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Life at Table Mountain

When the thunders of the heavy African storms resound in reverberating echoes from the slopes of Table Mountain, it seems as though the end of the world has come. Flash after flash of lightning strikes the ground and illuminates the night with uncanny light. And woe to you, if, on Table Mountain you are caught in the mist after the quick falling sunset has snuffed out the daylight. It will enclose you like an impenetrable wall blotting out everything from view and confusing the senses. However, if you keep your head and give your horse the reins, you may still reach your home (or that of a neighbour) in safety. You must, of course, be able to place implicit trust in your horse.

Our home, which stood beneath towering blue-gums and lofty pine trees, had been a stable until my parents, returning from concentration camp life had moved in with their five remaining children. The residence itself lay in ruins – victim of war. But with that inborn gift of home-making and ceaseless toil, typical of pioneering people, they set about transforming the stable into a suitable home. But never for a day could the young couple forget the two sons buried in the camp.

Very soon, however, the load was lightened in the gift of a daughter, the second and last. Then I followed, and after me a little brother, but we had to hand him back again. His small grave lies in the old churchyard. Next ‘Esau’ arrived, followed by ‘Jacob’, and last of all, another boy.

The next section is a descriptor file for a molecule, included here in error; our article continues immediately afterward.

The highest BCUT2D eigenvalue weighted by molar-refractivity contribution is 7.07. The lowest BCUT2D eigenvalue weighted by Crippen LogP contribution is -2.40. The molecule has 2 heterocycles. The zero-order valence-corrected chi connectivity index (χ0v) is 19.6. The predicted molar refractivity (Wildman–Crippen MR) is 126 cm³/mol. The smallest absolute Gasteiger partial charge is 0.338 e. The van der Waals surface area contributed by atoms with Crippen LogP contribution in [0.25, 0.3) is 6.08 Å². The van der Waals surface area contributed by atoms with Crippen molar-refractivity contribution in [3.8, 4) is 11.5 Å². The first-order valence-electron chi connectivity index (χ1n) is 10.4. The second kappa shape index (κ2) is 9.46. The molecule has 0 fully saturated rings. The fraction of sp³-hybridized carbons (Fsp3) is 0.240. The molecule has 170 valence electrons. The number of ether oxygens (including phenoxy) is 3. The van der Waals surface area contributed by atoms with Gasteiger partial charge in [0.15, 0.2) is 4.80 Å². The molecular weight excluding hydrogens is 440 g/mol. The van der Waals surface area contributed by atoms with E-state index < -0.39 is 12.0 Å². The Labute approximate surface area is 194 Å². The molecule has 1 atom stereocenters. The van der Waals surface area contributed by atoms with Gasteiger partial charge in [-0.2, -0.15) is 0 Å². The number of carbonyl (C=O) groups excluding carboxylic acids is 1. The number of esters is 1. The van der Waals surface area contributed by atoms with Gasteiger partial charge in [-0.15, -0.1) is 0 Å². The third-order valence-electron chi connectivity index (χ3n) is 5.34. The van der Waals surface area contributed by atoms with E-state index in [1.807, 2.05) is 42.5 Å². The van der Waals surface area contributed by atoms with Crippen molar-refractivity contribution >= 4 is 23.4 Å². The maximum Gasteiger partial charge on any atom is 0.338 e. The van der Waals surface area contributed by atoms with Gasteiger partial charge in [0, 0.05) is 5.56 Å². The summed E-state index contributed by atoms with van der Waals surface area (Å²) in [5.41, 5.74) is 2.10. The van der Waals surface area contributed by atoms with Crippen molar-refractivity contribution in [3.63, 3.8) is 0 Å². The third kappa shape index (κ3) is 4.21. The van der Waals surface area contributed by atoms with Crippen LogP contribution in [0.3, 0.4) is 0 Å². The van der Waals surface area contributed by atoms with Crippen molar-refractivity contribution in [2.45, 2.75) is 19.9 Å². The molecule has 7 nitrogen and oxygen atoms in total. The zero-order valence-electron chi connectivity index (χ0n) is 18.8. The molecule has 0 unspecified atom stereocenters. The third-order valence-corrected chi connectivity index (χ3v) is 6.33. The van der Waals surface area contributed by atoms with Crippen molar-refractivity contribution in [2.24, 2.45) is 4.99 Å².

We played together under the oak trees by the veranda of the house and often watched the weaver birds skilfully building their nests in the tallest gum trees. These trees we loved, but the cypresses behind the cattle kraal were, for us, baneful and sinister. We seldom dared to go near them for there lived a poisonous green mamba, long, and swift as lightning. Yet we delighted in romping about the big, deep, ‘Donga.’ This rift extended down the mountain and into the valley like an ugly, painful laceration. But it was, for us children, and ideal playground, fragrant with the smell of fresh earth, with its steep, red slopes and caves (which we dug for ourselves). What did we know of South Africa’s danger of erosion? – or of irretrievable soil being washed into the ocean?

Flagstones behind the house invited us to happy play; great granite boulders – smaller ones – served as our fortresses and castles. We had seen pictures of these in the reading books of our older brothers and sisters. Our dark-skinned playmates knew nothing of fortresses, of course, but we understood each other entirely, for they were well versed in the old folks’ stories of caverns and gorges in which their people in times of war found refuge.